12 APRIL 1997, Page 56


All is known

Andrew Robson

JUST as the serve at tennis and the drive at golf are crucial in determining the out- come, the first trick in a hand of bridge is the most important.

This week's hand is amazing in that declarer knew the location of all 52 cards at the end of the first trick. I fear it is a goulash, but nonetheless highly instructive.

Dealer West North-South vulnerable

The Bidding

South West North East 44 Double pass 6, pass pass pass 7V pass North's raise to 7, was optimistic in the light of the expected bad breaks that goulash bridge creates. But partner held 4A and good enough trumps to give the contract a chance.

West led 4K on which East discarded +3. This marked all four trumps with West, as well as his nine spades. He was therefore void in both minors. Can you see a way for declarer to succeed?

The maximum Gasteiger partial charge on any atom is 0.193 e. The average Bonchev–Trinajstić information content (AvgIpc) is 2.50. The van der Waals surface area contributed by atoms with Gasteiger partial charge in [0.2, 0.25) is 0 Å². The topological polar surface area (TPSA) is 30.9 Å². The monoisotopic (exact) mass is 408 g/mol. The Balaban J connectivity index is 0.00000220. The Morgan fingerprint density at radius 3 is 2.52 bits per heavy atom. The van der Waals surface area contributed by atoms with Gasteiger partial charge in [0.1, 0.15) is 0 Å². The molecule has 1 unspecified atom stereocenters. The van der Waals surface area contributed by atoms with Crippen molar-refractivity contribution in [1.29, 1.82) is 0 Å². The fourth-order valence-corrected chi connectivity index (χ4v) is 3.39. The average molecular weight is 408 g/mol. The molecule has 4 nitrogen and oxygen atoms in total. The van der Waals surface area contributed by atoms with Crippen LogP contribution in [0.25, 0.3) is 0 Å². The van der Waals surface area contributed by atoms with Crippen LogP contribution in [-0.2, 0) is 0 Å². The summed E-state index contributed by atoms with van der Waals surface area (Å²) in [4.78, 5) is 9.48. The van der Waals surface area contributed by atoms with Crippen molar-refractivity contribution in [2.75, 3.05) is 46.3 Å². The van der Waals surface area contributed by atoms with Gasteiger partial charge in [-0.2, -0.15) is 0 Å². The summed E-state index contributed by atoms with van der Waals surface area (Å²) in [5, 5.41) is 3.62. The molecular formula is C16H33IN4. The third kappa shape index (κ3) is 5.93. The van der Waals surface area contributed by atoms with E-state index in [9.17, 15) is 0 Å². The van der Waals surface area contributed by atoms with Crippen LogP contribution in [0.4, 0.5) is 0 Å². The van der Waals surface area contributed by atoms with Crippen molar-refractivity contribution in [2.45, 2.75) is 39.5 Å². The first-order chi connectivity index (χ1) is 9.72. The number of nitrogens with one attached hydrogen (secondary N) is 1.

With East marked with +0, it is hard to see how declarer can prevail, but there is a way. He wins *A, trumps a 4 in dummy, crosses to V9 and trumps his last 4. He overtakes VK with VA and draws West's trumps, discarding 49 and 41 from dummy, leaving 4AKJ9 and 44AK. East has to discard from 4Q1087 and 4Q108. If he discards a 4, then declarer will play 4A, 4K and niff out East's *Q. He will make the last three tricks with dummy's top 4s and 4J. Thus East is forced to discard another 4. Now declarer cashes dummy's minor suit ace-king, trumps a third • and makes the last trick with +2 (which he has retained for maximum effect!). He has just executed a 'criss-cross squeeze'.